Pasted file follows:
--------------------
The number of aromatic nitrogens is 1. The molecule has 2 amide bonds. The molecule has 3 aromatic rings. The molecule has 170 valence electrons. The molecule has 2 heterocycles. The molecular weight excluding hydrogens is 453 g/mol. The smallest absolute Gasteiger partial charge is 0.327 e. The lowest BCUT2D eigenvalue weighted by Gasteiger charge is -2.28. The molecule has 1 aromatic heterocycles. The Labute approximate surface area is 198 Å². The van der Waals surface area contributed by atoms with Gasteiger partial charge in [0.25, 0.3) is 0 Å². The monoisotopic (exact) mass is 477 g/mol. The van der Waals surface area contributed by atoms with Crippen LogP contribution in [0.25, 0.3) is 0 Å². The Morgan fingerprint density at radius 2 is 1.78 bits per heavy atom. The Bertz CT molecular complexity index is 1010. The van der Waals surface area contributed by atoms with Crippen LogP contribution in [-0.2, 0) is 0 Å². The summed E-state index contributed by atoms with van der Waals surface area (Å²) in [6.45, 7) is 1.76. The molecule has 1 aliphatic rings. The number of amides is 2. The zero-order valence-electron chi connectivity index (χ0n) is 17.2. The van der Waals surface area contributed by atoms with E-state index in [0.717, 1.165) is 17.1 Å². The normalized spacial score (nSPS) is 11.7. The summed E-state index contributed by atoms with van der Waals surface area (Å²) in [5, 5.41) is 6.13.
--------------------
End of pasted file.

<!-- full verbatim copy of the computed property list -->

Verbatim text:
The number of aromatic nitrogens is 1. The molecule has 2 amide bonds. The molecule has 3 aromatic rings. The molecule has 170 valence electrons. The molecule has 2 heterocycles. The molecular weight excluding hydrogens is 453 g/mol. The smallest absolute Gasteiger partial charge is 0.327 e. The lowest BCUT2D eigenvalue weighted by Gasteiger charge is -2.28. The molecule has 1 aromatic heterocycles. The Labute approximate surface area is 198 Å². The van der Waals surface area contributed by atoms with Gasteiger partial charge in [0.25, 0.3) is 0 Å². The monoisotopic (exact) mass is 477 g/mol. The van der Waals surface area contributed by atoms with Crippen LogP contribution in [0.25, 0.3) is 0 Å². The Morgan fingerprint density at radius 2 is 1.78 bits per heavy atom. The Bertz CT molecular complexity index is 1010. The van der Waals surface area contributed by atoms with Crippen LogP contribution in [-0.2, 0) is 0 Å². The summed E-state index contributed by atoms with van der Waals surface area (Å²) in [6.45, 7) is 1.76. The molecule has 1 aliphatic rings. The number of amides is 2. The zero-order valence-electron chi connectivity index (χ0n) is 17.2. The van der Waals surface area contributed by atoms with E-state index in [0.717, 1.165) is 17.1 Å². The normalized spacial score (nSPS) is 11.7. The summed E-state index contributed by atoms with van der Waals surface area (Å²) in [5, 5.41) is 6.13.